2. We have seen excesses at play from members and factions within the police authorities, kneeling on the neck of a subdued black man, hitting a 70 year-old white man in the face with a baton, shooting a twenty-something indigenous woman based on the police claim that she became aggressive with a knife. These stories of police brutality arrive in the context of a pandemic that has hit poor, crowded communities hardest, many with large racialized populations. In communities that struggled to begin with, hit hard recently by Covid-19, it shouldn’t surprise anyone that police brutality against such peoples can only ignite a powder keg of pent-up anger and frustration. Obviously no one in a protest should destroy private property or hurt innocent people. Meeting a misuse of power with a misuse of protest is an unreasonable solution to oppression. The questions must now be asked. What systemic policies continue to exist that enable oppression? What must change in policing and public policy to prevent the misuse of power? I’ll put forward a few policies that I think should immediately change: -end all use of force against peaceful protesters -end the criminalization and use of law enforcement against drug use (not including large scale drug dealing), prostitution (both in the provision and use of such services), drinking in public, and assembling in any sized group (including groups not practicing social distancing) -end the harassment of people suffering from mental health problems or who are inebriated (and not harassing or hurting anyone) -redirect funding used to enforce laws against the above mentioned behaviour towards inner city economic development and mental health programs -end carding of people who are not committing a crime -ensure that all police are equipped with mini cams that must be active during all forms of law enforcement -refocus law enforcement on protecting people from violence, theft, and other clear crimes intended to hurt people What do you think must change?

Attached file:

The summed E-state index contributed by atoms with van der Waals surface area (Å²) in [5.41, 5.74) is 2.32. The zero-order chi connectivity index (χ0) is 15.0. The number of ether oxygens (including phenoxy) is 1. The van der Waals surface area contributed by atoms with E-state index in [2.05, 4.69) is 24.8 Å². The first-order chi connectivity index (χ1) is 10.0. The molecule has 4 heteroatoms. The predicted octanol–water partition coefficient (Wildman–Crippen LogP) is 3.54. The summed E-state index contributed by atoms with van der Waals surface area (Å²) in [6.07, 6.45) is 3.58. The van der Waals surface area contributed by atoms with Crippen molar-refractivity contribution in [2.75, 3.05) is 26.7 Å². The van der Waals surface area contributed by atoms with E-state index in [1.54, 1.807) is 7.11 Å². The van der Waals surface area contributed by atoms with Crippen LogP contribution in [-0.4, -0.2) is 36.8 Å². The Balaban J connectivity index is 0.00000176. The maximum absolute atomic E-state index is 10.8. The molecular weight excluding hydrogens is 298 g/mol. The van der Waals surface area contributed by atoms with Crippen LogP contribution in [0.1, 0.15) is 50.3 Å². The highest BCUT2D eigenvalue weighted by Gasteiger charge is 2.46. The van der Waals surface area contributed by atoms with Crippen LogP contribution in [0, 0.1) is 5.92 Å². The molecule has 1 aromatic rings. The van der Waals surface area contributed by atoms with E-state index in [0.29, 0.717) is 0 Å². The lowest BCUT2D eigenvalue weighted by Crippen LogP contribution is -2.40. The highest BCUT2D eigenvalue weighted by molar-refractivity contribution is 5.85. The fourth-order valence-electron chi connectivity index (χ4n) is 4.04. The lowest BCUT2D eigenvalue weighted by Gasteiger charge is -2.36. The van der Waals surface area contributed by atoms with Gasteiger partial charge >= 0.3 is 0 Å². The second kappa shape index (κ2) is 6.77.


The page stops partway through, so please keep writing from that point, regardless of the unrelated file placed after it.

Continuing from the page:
3. Canadians won’t be able to return to life as they knew it before the novel coronavirus pandemic until a vaccine is available, Prime Minister Justin Trudeau said Thursday. “Normality as it was before will not come back full-on until we get a vaccine for this… That will be a very long way off,” the prime minister said during his daily news conference on Canada’s response to the COVID-19 outbreak.